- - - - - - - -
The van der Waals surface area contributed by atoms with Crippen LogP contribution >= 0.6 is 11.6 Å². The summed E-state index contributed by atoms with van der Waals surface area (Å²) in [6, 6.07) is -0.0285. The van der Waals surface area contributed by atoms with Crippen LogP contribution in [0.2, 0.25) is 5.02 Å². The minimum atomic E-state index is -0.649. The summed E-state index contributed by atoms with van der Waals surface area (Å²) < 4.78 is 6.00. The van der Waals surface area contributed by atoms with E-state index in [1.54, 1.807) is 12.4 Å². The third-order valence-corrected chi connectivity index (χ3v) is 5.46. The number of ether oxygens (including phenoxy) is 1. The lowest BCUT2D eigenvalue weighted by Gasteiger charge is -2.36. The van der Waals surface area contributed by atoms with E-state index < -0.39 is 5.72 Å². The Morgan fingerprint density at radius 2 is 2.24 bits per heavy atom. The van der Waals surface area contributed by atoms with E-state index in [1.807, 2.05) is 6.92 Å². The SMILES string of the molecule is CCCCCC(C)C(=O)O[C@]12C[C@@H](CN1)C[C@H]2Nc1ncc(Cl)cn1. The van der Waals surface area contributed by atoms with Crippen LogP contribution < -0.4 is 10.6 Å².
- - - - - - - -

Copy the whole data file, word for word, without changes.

The van der Waals surface area contributed by atoms with Crippen LogP contribution >= 0.6 is 11.6 Å². The summed E-state index contributed by atoms with van der Waals surface area (Å²) in [6, 6.07) is -0.0285. The van der Waals surface area contributed by atoms with Crippen LogP contribution in [0.2, 0.25) is 5.02 Å². The minimum atomic E-state index is -0.649. The summed E-state index contributed by atoms with van der Waals surface area (Å²) < 4.78 is 6.00. The van der Waals surface area contributed by atoms with E-state index in [1.54, 1.807) is 12.4 Å². The third-order valence-corrected chi connectivity index (χ3v) is 5.46. The number of ether oxygens (including phenoxy) is 1. The lowest BCUT2D eigenvalue weighted by Gasteiger charge is -2.36. The van der Waals surface area contributed by atoms with E-state index < -0.39 is 5.72 Å². The Morgan fingerprint density at radius 2 is 2.24 bits per heavy atom. The van der Waals surface area contributed by atoms with E-state index in [1.807, 2.05) is 6.92 Å². The SMILES string of the molecule is CCCCCC(C)C(=O)O[C@]12C[C@@H](CN1)C[C@H]2Nc1ncc(Cl)cn1. The van der Waals surface area contributed by atoms with Crippen LogP contribution < -0.4 is 10.6 Å².